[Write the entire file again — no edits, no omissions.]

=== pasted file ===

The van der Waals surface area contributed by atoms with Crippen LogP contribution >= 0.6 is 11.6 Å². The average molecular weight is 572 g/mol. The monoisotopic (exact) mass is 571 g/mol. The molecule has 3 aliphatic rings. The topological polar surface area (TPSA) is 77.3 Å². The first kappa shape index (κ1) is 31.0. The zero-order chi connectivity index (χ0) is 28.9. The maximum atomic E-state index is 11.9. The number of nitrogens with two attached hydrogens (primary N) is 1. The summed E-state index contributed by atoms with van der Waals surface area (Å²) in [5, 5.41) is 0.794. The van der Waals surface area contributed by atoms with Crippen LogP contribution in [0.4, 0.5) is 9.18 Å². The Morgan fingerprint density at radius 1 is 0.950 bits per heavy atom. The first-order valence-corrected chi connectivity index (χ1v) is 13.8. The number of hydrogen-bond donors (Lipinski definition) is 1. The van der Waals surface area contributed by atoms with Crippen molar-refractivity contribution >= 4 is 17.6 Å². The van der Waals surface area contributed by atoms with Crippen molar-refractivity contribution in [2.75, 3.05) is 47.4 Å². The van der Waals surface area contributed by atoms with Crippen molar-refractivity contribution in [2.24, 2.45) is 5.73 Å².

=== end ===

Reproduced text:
The van der Waals surface area contributed by atoms with Crippen LogP contribution >= 0.6 is 11.6 Å². The average molecular weight is 572 g/mol. The monoisotopic (exact) mass is 571 g/mol. The molecule has 3 aliphatic rings. The topological polar surface area (TPSA) is 77.3 Å². The first kappa shape index (κ1) is 31.0. The zero-order chi connectivity index (χ0) is 28.9. The maximum atomic E-state index is 11.9. The number of nitrogens with two attached hydrogens (primary N) is 1. The summed E-state index contributed by atoms with van der Waals surface area (Å²) in [5, 5.41) is 0.794. The van der Waals surface area contributed by atoms with Crippen LogP contribution in [0.4, 0.5) is 9.18 Å². The Morgan fingerprint density at radius 1 is 0.950 bits per heavy atom. The first-order valence-corrected chi connectivity index (χ1v) is 13.8. The number of hydrogen-bond donors (Lipinski definition) is 1. The van der Waals surface area contributed by atoms with Crippen molar-refractivity contribution >= 4 is 17.6 Å². The van der Waals surface area contributed by atoms with Crippen molar-refractivity contribution in [2.75, 3.05) is 47.4 Å². The van der Waals surface area contributed by atoms with Crippen molar-refractivity contribution in [2.24, 2.45) is 5.73 Å².